Energy retailers in Victoria being required to better support customers who are struggling to pay their bills has led to a drop in cases reported to the sector's ombudsman.
The payment difficulty framework came into effect in January and aims to reduce disconnection rates.
Victorian Energy and Water Ombudsman Cynthia Gebert told The Border Mail a 10 per cent drop in cases managed by her office compared to the previous year was an "immediate impact" of the framework.
"Now there are really clear obligations on the retailer to help customers with things like changing intervals of payments and seeking to delay a payment for one billing cycle," she said.
"There were big drops in new connection cases, for customers who were struggling to get a grid connection.
"It's a really good news story that complaints are down, but we recognise there are still a lot of customers who are struggling to deal with the energy and water market."
Overall cases from July 2018 to June 2019 were down by 23 per cent in Wodonga from 279 to 214, reflecting 5.4 cases per 1000 people.
Cases were down for all North East local government areas except for Indigo, with a rise by one case to 70.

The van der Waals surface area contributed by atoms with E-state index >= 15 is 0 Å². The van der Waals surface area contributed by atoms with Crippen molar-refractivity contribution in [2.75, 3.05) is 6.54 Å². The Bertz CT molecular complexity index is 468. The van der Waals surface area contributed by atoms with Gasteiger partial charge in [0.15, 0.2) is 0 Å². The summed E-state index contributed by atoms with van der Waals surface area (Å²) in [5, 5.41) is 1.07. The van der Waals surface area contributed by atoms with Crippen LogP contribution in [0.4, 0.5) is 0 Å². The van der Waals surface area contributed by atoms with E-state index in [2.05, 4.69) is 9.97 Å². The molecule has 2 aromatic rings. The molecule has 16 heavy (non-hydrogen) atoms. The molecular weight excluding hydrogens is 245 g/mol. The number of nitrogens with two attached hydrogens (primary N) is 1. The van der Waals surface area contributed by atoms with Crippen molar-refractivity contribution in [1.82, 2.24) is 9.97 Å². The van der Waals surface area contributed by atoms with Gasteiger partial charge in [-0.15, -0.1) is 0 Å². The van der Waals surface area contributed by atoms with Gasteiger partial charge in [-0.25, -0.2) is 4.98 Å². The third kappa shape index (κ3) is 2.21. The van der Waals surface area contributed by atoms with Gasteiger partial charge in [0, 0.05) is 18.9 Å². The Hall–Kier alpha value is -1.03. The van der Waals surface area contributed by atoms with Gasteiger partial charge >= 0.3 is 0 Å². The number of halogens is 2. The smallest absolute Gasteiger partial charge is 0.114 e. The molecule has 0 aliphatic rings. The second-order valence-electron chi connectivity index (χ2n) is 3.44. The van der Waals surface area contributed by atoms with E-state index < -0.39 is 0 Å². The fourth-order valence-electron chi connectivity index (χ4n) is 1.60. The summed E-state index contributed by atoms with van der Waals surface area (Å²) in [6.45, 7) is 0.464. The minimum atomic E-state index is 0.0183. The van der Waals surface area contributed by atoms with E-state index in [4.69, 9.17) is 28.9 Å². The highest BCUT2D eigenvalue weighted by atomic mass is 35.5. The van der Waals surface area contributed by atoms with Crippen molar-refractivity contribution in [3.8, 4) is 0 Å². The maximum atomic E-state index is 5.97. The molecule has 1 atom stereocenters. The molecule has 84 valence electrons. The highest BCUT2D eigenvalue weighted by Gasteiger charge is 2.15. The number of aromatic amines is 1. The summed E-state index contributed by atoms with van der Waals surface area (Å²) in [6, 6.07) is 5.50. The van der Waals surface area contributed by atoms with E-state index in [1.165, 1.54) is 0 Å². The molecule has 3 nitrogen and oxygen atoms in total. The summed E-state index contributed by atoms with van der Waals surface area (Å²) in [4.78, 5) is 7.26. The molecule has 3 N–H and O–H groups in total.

But there were more cases specific to high bills in Wangaratta this year, and disconnection cases also increased, from 22 to 25, putting the city second-highest out of the 79 local government areas on a cases per 1000 people basis.
"What I'm worried about is that we will see customers, even with all this assistance, that will struggle to pay for an essential service," Ms Gebert said.
Examples from regional Victoria in the Ombudsman's annual report included a principal seeking compensation for a power surge in June 2018, which resulted in a $63,624 settlement.
IN OTHER NEWS:
AGL was the most complained about company for electricity and gas.
The Ombudsman worked on 25 cases related to the North East Water Corporation, one less than the year prior, and there were 45 cases for Goulburn-Murray Rural Water, an increase of five.